Playing it simple

In a world where some artists are constantly trying too hard to over complicate song structures and melodies to stand out from the rest, it is refreshing to come across a band that instead pay homage to good ol’ fashioned indie. Geordie outfit Little Comets play it simple; but catch, amaze and dazzle more than any off beat time signature ever could. 

They wowed London’s Shepherd’s Bush Empire with their noodling guitar riffs, pulsating grooves and anthemic choruses. These geordies most certainly looked the part too, with frontman Robert Coles sporting the compulsory high guitar, whilst bassist Matt Hall aesthetically evoked comparisons to The Kooks frontman Luke Pritchard. It was just so indie, and it wasn’t just them. The Empire drew in scores of delirious youngsters (and by young, we really mean it), whipped them up into a chaotic frenzy of moshing, and spat them back out to run wild on the capital’s streets. Blame the four at the front.

Bringing their own brand of spiky kitchen sink indie, Little Comets showcased material from both albums with each pleasantly receiving as enthusiastic reaction as the other. Of course the memorable classics such as the frantic ‘One Night In October’ and the frankly bonkers ‘Dancing Song’ got the room moving from front to back and up and down too, but it is their new found maturity that added that extra dimension to their live performance. ‘Waiting In The Shadows In The Dead Of Night' and 'Violence Out Tonight', incidentally explore break-up and rape respectively, but both brilliantly compliment the catchy indie anthems that we’ve come to love, leaving a wonderful mix of mellowness and joy and with it their set that more complete feel.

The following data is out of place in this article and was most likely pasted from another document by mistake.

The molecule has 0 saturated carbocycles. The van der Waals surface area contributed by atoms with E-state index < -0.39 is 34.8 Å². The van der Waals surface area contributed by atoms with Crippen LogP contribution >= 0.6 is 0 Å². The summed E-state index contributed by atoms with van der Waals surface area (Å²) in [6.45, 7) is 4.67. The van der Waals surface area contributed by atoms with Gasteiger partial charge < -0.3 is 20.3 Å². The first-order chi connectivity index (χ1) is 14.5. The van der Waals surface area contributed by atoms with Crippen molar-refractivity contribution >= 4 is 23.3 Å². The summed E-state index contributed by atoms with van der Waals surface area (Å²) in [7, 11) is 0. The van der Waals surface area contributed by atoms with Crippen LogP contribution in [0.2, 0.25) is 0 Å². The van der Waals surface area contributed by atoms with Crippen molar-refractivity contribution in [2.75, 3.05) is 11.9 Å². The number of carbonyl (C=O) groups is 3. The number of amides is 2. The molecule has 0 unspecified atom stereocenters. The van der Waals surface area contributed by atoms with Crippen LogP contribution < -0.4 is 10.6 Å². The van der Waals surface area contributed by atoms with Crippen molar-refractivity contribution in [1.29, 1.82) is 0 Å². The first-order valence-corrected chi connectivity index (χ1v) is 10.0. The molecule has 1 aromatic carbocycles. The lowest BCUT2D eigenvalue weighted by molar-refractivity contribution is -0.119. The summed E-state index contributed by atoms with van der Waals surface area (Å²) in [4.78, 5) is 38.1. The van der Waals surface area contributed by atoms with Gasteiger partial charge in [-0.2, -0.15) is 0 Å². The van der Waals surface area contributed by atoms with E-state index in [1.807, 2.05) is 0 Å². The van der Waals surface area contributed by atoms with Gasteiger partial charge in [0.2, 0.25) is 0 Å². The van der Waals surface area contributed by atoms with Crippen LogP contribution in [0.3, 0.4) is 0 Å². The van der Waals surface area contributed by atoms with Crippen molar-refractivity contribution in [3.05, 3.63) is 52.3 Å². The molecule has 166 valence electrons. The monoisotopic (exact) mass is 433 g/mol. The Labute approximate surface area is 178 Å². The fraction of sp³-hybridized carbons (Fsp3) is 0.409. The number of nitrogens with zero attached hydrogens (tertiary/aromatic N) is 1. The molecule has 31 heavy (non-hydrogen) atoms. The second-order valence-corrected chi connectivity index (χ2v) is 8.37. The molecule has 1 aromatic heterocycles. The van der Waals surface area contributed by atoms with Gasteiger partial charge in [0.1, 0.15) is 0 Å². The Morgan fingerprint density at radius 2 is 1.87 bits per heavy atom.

Coles and co. spoke little between songs, doing so mainly to thank the crowd in typically modest fashion, but did dedicate ‘Bridge Burn’ to a recently deceased fan, and ‘A Little Opus’ to “any Labour politician who spoke in Parliament today and said a positive thing about Margaret Thatcher.” One does wonder if that reference may have been lost on two-thirds of the crowd. 

Not that it mattered, because Little Comets demonstrated why we fell in love with indie in the first place, by stripping it back to its roots and giving us the perfect excuse to dance around senseless without a single care in the world. If you want evidence as to why simplicity sometimes rings true, you needn’t look further than these four geordies. 


Words by Luke Nightingale

Photos by Rosie Wadey


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